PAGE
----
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Pet Health

Dog who lost snout saving girls arrives in California

Dog Missing Snout

In this August, 12, 2012 photo provided by the University of California - Davis, a Bunggal family member plays with Kabang the dog in the Philippines. The dog that lost its snout while saving two girls in the Philippines has been brought to the University of California, Davis, where veterinarians will try to fix its injuries. UC Davis surgeons say Kabang will need multiple surgeries, but they are confident they can improve its condition.(AP Photo/UC Davis, Anton Lim) (@Camera Club of Zamboanga City2012)

Veterinarians from the University of California, Davis, say it will be a long road treating the dog who lost half her snout while saving the lives of two girls last year, the Sacramento Bee reported.

The hospital staff said in a press conference that they can’t remember ever seeing a case like that of Kabang – a mutt from the Philippines who jumped in front of a speeding motorcycle to save her owner’s daughter and niece.

In the accident, Kabang lost her snout and upper jaw.  Veterinarians in the Philippines were unable to treat the injury, but after Kabang’s story went viral, an online campaign spearheaded by Karen Kenngott, a critical care nurse from Buffalo, N.Y., raised the money to send the dog to Northern California and UC Davis.  The veterinary school has the most comprehensive dental and oral surgery services in the world.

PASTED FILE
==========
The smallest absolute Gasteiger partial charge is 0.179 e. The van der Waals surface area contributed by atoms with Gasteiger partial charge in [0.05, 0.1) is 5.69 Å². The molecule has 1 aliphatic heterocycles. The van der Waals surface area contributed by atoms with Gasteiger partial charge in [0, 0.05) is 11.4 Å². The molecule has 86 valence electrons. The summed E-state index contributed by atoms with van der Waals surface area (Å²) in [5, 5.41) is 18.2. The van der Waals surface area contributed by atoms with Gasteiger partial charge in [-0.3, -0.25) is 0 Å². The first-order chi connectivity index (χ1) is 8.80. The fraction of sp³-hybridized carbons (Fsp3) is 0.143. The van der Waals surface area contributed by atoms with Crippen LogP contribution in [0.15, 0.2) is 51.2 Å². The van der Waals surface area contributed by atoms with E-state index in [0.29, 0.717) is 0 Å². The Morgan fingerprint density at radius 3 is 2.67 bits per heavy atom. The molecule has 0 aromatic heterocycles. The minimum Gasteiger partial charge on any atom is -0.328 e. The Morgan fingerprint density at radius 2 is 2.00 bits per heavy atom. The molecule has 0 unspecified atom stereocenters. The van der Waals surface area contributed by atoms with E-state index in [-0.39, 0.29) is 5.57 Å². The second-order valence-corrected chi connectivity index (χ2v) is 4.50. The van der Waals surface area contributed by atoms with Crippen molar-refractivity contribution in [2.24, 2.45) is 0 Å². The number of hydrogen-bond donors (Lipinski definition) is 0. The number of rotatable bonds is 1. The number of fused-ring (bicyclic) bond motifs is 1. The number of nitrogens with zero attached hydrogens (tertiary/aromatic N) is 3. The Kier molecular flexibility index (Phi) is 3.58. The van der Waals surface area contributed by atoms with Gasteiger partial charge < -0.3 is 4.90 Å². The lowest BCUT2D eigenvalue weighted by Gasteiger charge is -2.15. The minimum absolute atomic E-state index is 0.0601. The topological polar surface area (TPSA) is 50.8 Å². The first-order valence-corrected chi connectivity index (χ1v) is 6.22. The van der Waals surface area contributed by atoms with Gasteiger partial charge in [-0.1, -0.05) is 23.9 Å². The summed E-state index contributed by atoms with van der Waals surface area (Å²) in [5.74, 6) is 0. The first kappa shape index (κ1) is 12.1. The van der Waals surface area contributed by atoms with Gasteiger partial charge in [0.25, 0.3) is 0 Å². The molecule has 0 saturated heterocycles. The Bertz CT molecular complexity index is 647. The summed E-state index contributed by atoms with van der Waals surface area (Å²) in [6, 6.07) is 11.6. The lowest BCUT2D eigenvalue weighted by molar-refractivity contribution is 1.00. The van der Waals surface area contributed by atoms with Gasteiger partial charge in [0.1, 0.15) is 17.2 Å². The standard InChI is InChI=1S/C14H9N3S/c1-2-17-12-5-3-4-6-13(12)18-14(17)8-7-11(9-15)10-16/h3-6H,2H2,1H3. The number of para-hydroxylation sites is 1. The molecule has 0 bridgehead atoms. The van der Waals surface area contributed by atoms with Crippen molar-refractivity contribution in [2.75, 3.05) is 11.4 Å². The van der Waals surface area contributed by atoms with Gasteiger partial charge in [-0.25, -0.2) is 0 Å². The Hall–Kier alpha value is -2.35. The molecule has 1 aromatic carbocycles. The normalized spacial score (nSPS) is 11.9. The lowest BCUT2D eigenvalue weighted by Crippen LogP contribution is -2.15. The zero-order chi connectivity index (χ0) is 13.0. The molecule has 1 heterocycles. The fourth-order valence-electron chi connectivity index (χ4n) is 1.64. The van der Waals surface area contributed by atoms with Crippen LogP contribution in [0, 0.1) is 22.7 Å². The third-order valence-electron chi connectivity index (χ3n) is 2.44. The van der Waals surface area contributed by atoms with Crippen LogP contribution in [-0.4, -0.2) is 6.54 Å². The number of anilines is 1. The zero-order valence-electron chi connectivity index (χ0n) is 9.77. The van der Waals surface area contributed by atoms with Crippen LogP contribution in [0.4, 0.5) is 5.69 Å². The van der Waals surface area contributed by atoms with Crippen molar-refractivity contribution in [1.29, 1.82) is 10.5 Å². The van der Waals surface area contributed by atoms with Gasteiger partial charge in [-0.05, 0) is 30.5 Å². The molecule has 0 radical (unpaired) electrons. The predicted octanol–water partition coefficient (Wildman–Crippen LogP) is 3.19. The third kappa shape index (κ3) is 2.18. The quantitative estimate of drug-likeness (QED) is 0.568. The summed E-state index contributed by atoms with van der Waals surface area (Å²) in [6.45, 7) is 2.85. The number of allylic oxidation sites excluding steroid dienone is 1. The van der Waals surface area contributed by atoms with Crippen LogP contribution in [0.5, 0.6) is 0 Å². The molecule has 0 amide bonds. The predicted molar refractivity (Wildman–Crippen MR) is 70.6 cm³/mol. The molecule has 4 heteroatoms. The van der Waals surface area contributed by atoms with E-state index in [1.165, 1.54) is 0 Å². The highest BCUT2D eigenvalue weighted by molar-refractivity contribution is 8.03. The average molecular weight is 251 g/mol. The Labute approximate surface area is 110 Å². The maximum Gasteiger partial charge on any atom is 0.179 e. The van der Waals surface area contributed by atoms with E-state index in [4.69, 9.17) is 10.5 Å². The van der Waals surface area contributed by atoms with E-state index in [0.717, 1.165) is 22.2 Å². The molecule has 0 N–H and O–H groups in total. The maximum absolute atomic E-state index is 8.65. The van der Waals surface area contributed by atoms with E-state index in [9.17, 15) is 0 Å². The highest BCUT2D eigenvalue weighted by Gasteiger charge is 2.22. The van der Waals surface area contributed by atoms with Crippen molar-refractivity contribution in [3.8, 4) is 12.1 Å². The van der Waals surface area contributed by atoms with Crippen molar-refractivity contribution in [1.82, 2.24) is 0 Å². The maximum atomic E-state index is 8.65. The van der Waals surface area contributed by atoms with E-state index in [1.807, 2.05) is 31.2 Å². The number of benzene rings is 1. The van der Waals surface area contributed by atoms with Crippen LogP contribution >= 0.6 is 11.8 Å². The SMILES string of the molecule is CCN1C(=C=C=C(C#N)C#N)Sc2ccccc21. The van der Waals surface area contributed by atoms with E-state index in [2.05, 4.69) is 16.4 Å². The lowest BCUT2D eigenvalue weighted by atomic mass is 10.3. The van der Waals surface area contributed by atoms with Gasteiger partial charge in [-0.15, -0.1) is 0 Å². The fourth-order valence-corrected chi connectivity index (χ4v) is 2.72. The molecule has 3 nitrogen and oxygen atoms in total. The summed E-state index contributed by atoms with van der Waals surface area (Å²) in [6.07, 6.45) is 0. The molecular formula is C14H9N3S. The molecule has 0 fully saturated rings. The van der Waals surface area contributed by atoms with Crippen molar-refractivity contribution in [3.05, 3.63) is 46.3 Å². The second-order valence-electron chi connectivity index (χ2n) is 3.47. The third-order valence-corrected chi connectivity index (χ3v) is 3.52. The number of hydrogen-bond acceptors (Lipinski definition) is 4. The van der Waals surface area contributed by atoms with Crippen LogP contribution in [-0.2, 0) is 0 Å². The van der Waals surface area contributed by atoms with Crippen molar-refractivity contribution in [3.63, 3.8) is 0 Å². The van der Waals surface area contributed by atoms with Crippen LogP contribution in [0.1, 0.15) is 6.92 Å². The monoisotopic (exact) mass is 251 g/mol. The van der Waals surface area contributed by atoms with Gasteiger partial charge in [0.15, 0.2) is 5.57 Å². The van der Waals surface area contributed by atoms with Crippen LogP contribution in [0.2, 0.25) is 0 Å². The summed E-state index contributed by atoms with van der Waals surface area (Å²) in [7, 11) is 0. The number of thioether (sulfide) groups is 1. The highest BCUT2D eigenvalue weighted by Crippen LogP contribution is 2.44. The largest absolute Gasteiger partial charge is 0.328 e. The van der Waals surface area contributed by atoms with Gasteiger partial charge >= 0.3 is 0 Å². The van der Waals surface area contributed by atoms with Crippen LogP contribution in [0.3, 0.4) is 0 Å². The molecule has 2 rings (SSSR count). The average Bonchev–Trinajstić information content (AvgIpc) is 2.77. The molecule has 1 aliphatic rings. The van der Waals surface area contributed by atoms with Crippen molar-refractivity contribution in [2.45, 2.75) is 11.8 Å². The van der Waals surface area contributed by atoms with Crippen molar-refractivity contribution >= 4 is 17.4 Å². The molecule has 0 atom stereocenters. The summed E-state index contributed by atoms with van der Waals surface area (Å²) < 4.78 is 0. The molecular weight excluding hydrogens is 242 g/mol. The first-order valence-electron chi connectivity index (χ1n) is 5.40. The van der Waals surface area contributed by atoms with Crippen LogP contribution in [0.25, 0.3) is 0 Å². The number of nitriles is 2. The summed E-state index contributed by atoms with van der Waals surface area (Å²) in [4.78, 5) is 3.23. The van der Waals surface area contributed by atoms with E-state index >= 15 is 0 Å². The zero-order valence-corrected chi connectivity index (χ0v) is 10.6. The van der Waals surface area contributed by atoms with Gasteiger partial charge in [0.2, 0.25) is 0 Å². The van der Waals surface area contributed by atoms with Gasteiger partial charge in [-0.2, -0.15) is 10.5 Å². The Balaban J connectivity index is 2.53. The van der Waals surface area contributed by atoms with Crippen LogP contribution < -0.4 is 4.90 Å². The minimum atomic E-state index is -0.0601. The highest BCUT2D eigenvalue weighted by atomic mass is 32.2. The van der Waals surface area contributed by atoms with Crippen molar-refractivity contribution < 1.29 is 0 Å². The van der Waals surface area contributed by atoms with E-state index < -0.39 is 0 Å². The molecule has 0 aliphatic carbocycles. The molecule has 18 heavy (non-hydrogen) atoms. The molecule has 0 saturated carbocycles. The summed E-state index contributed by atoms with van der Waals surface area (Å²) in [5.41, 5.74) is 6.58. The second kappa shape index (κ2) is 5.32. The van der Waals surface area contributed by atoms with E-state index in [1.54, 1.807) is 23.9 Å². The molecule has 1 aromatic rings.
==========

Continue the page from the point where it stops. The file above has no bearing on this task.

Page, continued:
At UC Davis, veterinarians discovered Kabang also suffers from heartworm disease and a potentially aggressive tumor, which must be addressed first.  Treatment of those conditions could take up to six months, according to  Dr. Jane Sykes, director of the institution's small-animal clinic.

If successful, the veterinarians will then perform major dental surgery on Kabang and another operation to close the wound on her face.  Left open, the wound puts Kabang at risk of infection and forces her to put excess effort into eating and drinking.  

There are no plans to fit Kabang with a prosthetic snout or replace her jaw.

Sykes declined to estimate the total cost of the various procedures but said it would be covered by the dog’s supporters.

"It's an interesting phenomenon that has occurred with this dog," Sykes said. "The story has touched so many people. It's fascinating that it has attracted so much attention when, yes, there are lots of dogs in shelters, and that is a huge issue."

She added: "I believe that Kabang is a great ambassador for dogs and what they can do for people. I think we owe her a service in return."

Click for more from the Sacramento Bee.

The Associated Press contributed to this report.